This should be mule deer country.  It is big and wild, almost 20 trail miles and 10 straight line miles from the nearest road.  But white-tails like edge habitat and mixed terrain, and the creek bands and sage flats I’m glassing are the wild, 5000 foot functional answer to 20 acre, landscaped mcMansions.  I’ve spent some magical days past in almost this exact spot, the same number of weeks out of winter as I am now preceeding it, when grouse and elk were dense enough that dreams heavy and light could jump from back to back the whole breadth of the valley, never sullied in snow or mud.

I could hear some faint bugels last night, as first the moon and then the grasping cold woke me up, but no elk are visible, and I walked in here yesterday with deer on the mind.  I glassed a wandering trio last night, for over an hour, as they fed and bedded and fed again, and I watched and lost and then found them again.  This morning the trio isn’t here yet, or they picked up a fourth, and are feeding up towards the edge of the thicker creek-spawned spruce.  By rights I ought to wait, as the odds of getting within rifle range across the flats before I’m seen is small, but my hands and feet and mind are blurred by cold, lagging between past and present like an LCD out below zero.

An hour later I’m caught in the fog of the moment, two deer canted away on the next side of a draw, cutting between two creeks.  Their feet are virtually brushed by the pines which crowd the bottom, hidden in its transversity by steeply rising hillsides.  The deer see me and bound off, a sense of urgency which barely respects the essence of white-tails, stopping at 70 yards for an extended stare.  Tracks had led through swamp into the short band of old growth along the creek, a hidden low cathedral with blank needle floors and foot ceilings.  A skiff of 3 day old snow, unviolate with wind, circumscribed the halo of each spruce, and let me string together the deers path.  It went back out into the swamp, twin slashes filling with water, and cutting frost from matted grass.  Springs ago I’d see deer there, up right in the meadow where I ought to be for dry boots, blue grouse thumping out their April of sexual frenzy up on that hillside, and elk back there, behind the wall of spruce.

The wind again came out of the north, wrapping around the hill we knew by proxy as it rose off to our left, through the trees.  Aspens stood stripped, all traces of leaves buried in eight inches of snow.  It had taken an hour to go from almost to fully light, gradations I had been prepped to appreciate by a long drive and hefty walk uphill, all in the dark, all places I had never before been.  What would in summer have been a mere breeze cut, and I pulled on a second hood.  With the forecast cold, yet mild for November, I had dressed lightly for the long walk in, and now, as our paced slowed to trace elk tracks, I had only just the layers to stay in that narrow period between safe and warm.

I know how elk stay warm, even if the evidence is more spiritual than physiological.  I’ve plucked their hollow, stiff hairs from hostile trees and barbed wire, impressed by something closer to a porcupine quill than what is left behind inside my toque.  I’ve cut through the same fur, and the mass of leather armor behind it, opening one along the backbone from tail to neck to get the meat out at take it home.  That meat is compelling of itself, and trying to wrestle single, slippery muscle groups, made boneless by my knife and still bigger than my thigh, solidifies distant and furtive glimpses which had over the years made elk seem very large indeed, first in the imagination and now in fact.  Their relationship with the land and the weather plays by rules which I, as a human, cannot at their base grasp.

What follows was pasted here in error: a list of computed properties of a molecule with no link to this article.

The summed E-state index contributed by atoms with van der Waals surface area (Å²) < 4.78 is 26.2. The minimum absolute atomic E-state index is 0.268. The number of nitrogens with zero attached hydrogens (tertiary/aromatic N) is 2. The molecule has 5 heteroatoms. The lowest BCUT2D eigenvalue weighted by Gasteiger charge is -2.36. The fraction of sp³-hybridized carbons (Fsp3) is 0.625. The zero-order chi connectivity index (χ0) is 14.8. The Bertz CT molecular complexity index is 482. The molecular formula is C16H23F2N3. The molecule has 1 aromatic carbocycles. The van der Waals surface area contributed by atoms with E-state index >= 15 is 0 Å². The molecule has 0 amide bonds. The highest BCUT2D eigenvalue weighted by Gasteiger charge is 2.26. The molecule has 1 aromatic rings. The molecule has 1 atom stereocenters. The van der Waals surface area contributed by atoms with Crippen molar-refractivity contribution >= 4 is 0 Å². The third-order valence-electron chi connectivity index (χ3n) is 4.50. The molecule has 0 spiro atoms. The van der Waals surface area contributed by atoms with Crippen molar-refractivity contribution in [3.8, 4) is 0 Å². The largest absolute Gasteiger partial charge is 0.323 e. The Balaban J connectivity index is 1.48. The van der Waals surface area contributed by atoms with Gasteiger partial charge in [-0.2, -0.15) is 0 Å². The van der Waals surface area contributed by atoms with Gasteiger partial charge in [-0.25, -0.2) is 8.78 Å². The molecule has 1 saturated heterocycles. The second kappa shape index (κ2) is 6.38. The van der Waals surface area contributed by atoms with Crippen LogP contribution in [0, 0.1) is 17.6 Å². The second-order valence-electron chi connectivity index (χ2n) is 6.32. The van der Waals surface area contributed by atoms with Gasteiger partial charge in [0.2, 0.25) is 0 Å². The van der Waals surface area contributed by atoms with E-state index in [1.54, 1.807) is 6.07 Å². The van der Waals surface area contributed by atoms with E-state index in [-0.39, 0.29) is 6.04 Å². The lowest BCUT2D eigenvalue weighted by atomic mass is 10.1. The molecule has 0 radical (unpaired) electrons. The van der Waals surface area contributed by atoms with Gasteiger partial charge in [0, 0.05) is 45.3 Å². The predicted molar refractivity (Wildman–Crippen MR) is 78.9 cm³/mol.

Deer cling to the landscape like fleas, bounding away at the first sign of trouble, or like ticks, burrowing into promising pockets and not moving unless obliged.  Elk move from one place to another in clean arcs, stately in their efficiency, and hold the particulars and preferences as equally self-evident and removed from human contemplation.  Knowing the mind of an elk is precious, fleeting, and perhaps illusory.  In good moments hunters like to see coincidence as less weighty than skill.

And this is why snow is such a blessing, and tracking fresh sign the most indulgent form of hunting, with gratification masking the need to evaluate probability.  Our plan had been to sneak meadows at dawn, a project made possible by a long walk and early start.  Shooting light didn’t find us elk, but it did find stripes of sign, horizontally and every 40 yards.  With the meadows cleared we traced strings of sign back, a few hundred yards higher than our furtive path in.  For a half hour sign led in irregular rombi up and across and back again, fresh beds melted icey interspersed with patched of beargrass, swept clear to the ground, the best parts nibbled.  Further on our group consolidated, and seemed to become four animals moving in a line, with little doubt or shortage of purpose.  Occasionally one would divert 10 yards further down hill and pause, before inevitably rejoining its fellows.  Occasionally the tracks would lead under the through a downed tree whose sticky jagged branches ill fit our human dimensions, and we would loop around.

The wind stayed in our face as we swung 180 degrees, ambulating the hillside whose summit was less ethereal, now that we were lower and on a steep slope.  The elk did not pause, and followed a steep game trail through several small side drainages, not yet cut headward enough to be flat, and then down a gentler ridge towards a side drainage mature enough to be a stable creek of its own, yet still steep and lively enough to have no trace of freezing.  I filled my bottle from a foot deep pool that could be crossed in one step.  5 minutes from then we’d crest a small ridge and I’d see two elk backs at 70 yards, 5 quarter second flits between trees all the evidence between me and their disappearance.  30 more minutes and we’d follow them, and eventually one of them, uphill through doghair regrowth, the kind of lodgepole thicket that takes fur from elk at 20 second intervals, and whose track revealed no routine path of travel.